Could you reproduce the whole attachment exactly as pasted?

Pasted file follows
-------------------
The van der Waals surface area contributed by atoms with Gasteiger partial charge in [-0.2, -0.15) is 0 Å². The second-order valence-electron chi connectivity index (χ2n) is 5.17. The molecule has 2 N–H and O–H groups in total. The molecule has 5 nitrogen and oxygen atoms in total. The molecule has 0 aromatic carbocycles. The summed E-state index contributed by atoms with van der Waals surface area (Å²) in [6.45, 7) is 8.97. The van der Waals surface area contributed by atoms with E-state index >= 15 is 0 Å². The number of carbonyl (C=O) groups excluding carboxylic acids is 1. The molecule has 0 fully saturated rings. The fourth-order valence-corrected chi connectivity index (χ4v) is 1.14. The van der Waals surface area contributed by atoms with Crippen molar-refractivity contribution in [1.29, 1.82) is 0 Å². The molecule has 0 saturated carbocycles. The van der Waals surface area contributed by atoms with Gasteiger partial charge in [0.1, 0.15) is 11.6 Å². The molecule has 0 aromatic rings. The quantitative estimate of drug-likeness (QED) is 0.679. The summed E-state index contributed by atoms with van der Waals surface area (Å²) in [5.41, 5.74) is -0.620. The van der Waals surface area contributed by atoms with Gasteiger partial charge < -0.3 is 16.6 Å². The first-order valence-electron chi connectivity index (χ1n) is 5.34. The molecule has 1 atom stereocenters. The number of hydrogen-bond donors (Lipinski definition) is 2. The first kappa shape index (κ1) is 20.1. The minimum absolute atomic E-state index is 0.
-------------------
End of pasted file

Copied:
The van der Waals surface area contributed by atoms with Gasteiger partial charge in [-0.2, -0.15) is 0 Å². The second-order valence-electron chi connectivity index (χ2n) is 5.17. The molecule has 2 N–H and O–H groups in total. The molecule has 5 nitrogen and oxygen atoms in total. The molecule has 0 aromatic carbocycles. The summed E-state index contributed by atoms with van der Waals surface area (Å²) in [6.45, 7) is 8.97. The van der Waals surface area contributed by atoms with E-state index >= 15 is 0 Å². The number of carbonyl (C=O) groups excluding carboxylic acids is 1. The molecule has 0 fully saturated rings. The fourth-order valence-corrected chi connectivity index (χ4v) is 1.14. The van der Waals surface area contributed by atoms with Crippen molar-refractivity contribution in [1.29, 1.82) is 0 Å². The molecule has 0 saturated carbocycles. The van der Waals surface area contributed by atoms with Gasteiger partial charge in [0.1, 0.15) is 11.6 Å². The molecule has 0 aromatic rings. The quantitative estimate of drug-likeness (QED) is 0.679. The summed E-state index contributed by atoms with van der Waals surface area (Å²) in [5.41, 5.74) is -0.620. The van der Waals surface area contributed by atoms with Gasteiger partial charge < -0.3 is 16.6 Å². The first-order valence-electron chi connectivity index (χ1n) is 5.34. The molecule has 1 atom stereocenters. The number of hydrogen-bond donors (Lipinski definition) is 2. The first kappa shape index (κ1) is 20.1. The minimum absolute atomic E-state index is 0.